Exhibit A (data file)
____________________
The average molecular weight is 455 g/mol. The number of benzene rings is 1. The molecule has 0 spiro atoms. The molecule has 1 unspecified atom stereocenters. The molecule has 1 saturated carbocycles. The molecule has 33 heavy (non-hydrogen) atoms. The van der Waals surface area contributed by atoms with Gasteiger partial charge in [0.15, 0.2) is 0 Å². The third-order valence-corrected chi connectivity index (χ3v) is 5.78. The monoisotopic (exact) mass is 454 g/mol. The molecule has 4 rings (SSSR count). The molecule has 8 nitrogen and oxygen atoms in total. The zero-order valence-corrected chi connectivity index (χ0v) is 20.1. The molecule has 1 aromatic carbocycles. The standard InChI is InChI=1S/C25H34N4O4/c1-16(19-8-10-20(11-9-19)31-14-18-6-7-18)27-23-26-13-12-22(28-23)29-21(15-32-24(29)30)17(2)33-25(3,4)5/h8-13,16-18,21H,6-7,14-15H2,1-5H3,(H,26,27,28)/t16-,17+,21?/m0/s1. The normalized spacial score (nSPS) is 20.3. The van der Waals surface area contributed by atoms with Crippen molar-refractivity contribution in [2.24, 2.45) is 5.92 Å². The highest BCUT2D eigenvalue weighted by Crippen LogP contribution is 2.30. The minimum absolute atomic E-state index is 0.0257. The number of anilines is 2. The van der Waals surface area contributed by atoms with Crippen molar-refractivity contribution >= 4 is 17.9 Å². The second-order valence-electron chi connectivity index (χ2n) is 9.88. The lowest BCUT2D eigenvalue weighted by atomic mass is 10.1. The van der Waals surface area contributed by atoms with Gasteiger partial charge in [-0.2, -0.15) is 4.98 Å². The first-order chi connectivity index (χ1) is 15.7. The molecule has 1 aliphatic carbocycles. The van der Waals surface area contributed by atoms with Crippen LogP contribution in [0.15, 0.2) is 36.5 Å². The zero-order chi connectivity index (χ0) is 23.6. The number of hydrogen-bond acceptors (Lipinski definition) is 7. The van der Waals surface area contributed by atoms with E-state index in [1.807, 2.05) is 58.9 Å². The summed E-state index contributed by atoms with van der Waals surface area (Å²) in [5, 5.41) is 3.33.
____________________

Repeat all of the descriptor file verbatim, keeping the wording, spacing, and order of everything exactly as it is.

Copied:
The average molecular weight is 455 g/mol. The number of benzene rings is 1. The molecule has 0 spiro atoms. The molecule has 1 unspecified atom stereocenters. The molecule has 1 saturated carbocycles. The molecule has 33 heavy (non-hydrogen) atoms. The van der Waals surface area contributed by atoms with Gasteiger partial charge in [0.15, 0.2) is 0 Å². The third-order valence-corrected chi connectivity index (χ3v) is 5.78. The monoisotopic (exact) mass is 454 g/mol. The molecule has 4 rings (SSSR count). The molecule has 8 nitrogen and oxygen atoms in total. The zero-order valence-corrected chi connectivity index (χ0v) is 20.1. The molecule has 1 aromatic carbocycles. The standard InChI is InChI=1S/C25H34N4O4/c1-16(19-8-10-20(11-9-19)31-14-18-6-7-18)27-23-26-13-12-22(28-23)29-21(15-32-24(29)30)17(2)33-25(3,4)5/h8-13,16-18,21H,6-7,14-15H2,1-5H3,(H,26,27,28)/t16-,17+,21?/m0/s1. The normalized spacial score (nSPS) is 20.3. The van der Waals surface area contributed by atoms with Crippen molar-refractivity contribution in [2.24, 2.45) is 5.92 Å². The highest BCUT2D eigenvalue weighted by Crippen LogP contribution is 2.30. The minimum absolute atomic E-state index is 0.0257. The number of anilines is 2. The van der Waals surface area contributed by atoms with Crippen molar-refractivity contribution >= 4 is 17.9 Å². The second-order valence-electron chi connectivity index (χ2n) is 9.88. The lowest BCUT2D eigenvalue weighted by atomic mass is 10.1. The van der Waals surface area contributed by atoms with Gasteiger partial charge in [-0.2, -0.15) is 4.98 Å². The first-order chi connectivity index (χ1) is 15.7. The molecule has 1 aliphatic carbocycles. The van der Waals surface area contributed by atoms with Crippen LogP contribution in [0.15, 0.2) is 36.5 Å². The zero-order chi connectivity index (χ0) is 23.6. The number of hydrogen-bond acceptors (Lipinski definition) is 7. The van der Waals surface area contributed by atoms with E-state index in [1.807, 2.05) is 58.9 Å². The summed E-state index contributed by atoms with van der Waals surface area (Å²) in [5, 5.41) is 3.33.